Sunday, November 11, 2007

A Torah Free Future

I got a glimpse of the Jewish future this morning, and it is vibrant, caring, global, and Torah-free. I volunteered to work at the United Jewish Community’s 76th General Assembly where the leaders of Jewish Federations and other communal groups gather to learn how to improve their ability to meet the needs of the Jewish community worldwide.

The delegates I met were dedicated, passionate, and devoted to the survival of the Jewish people. We are in good hands. And yet I was troubled by the fact that not a single program was offered in personal spiritual development.

There is a growing national concensus that we need to link social change with inner transformation, yet not a single class or workshop was offered discussing the link between inner and outer change and how to nourish your soul as you go about feeding other people’s bodies. Judaism is as rich in tikkun hanefesh (repairing the soul) as it is in tikkun haolam (repairing the world), yet you wouldn’t know this from the programming at the GA.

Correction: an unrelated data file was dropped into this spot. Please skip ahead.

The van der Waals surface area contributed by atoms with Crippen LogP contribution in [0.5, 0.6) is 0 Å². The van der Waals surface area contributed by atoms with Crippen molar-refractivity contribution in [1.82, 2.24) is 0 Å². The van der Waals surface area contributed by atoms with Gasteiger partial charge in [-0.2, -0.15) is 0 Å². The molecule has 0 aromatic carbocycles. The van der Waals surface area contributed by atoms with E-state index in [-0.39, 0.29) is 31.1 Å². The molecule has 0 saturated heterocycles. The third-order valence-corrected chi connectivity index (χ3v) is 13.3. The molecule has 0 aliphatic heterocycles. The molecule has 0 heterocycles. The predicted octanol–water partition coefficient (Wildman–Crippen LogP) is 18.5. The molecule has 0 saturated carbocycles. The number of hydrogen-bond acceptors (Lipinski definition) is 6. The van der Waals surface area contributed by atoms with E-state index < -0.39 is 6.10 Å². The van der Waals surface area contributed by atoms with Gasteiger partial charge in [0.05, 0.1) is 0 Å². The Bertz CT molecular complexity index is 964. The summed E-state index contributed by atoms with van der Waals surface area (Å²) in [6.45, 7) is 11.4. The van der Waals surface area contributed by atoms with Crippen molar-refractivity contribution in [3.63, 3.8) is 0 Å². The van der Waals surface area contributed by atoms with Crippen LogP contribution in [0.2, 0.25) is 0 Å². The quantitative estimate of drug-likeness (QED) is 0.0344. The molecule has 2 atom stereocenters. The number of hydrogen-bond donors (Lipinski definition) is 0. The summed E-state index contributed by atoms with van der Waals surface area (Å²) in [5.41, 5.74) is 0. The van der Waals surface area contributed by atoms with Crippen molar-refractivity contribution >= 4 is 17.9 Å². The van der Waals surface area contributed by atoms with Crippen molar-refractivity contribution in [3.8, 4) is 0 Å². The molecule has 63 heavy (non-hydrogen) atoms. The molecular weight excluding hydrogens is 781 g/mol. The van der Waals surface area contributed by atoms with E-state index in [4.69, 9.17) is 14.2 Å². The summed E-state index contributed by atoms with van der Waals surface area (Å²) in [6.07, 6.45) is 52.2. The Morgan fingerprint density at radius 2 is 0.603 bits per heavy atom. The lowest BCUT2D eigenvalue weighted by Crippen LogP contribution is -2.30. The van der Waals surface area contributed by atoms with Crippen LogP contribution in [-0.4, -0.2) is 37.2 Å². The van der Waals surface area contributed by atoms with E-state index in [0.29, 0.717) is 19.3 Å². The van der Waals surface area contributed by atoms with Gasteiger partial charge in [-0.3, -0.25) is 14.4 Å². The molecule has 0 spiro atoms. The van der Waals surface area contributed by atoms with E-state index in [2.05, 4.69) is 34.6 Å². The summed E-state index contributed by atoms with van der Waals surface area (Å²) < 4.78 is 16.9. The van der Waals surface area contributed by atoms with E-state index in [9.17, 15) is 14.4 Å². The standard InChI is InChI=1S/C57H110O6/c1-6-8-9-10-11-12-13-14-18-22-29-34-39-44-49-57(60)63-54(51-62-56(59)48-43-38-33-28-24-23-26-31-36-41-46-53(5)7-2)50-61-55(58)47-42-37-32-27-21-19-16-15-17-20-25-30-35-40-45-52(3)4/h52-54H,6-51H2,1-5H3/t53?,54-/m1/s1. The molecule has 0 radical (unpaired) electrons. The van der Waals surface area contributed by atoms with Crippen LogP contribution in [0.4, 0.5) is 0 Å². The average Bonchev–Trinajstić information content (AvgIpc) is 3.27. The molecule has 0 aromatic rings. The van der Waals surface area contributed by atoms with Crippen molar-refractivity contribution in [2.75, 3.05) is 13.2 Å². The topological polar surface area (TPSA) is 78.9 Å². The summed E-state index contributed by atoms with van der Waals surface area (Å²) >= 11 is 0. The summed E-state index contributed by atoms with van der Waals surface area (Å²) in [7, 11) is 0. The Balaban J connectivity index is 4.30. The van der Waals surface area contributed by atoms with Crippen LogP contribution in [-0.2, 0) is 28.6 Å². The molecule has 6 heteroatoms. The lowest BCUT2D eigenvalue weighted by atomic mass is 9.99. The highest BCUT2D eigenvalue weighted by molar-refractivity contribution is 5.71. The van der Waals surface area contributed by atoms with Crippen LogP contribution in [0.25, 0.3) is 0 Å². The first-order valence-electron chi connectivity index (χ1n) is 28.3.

But I an outsider to the Federation world, so maybe this is too “new agey.” But where was the chance to study Torah? I understand that the GA is a business conference, but I would think that people who are putting so much money into Jewish education would want to learn a bit at their global convention. Some of the money that was spent bringing in major speakers on politics and Israel could have been used to bring in at least one “A List” scholar. Or, if they wanted to go on the cheap— me!

Yes, there was a 12-Step meeting each morning, and davvenen (prayer) at the appropriate times each day, but most of the delegates were sober and secular, and probably skipped both the meetings and the davvenen. (Please don’t write complaining about the sober allusion. I know AA people are sober; I’m just addicted to alliteration.) I would have liked to see a workshop for delegates interested in learning Jewish contemplative practices such as meditation and chanting, and how to integrate these into their life of service.

I am not blaming anyone for this. It may be that such programming has been tried in the past and was found wanting. It may be that Jewish professionals focused on tikkun haolam are just not interested in tikkun hanefesh. I don’t know, but I worry about a Jewry that is all about the externals of politics and social action. We will survive, but will we thrive? And does a Jewry that is Judaism-free even matter?

1 comment:

Jeffrey said...

Your last line says it all. What is the point of distinctive Jewish survival?

I have never been to the GA, but I know a lot of rabbis go, and I thought there was a burst of Jewish content some years ago. I don't know if it was deliberately dropped.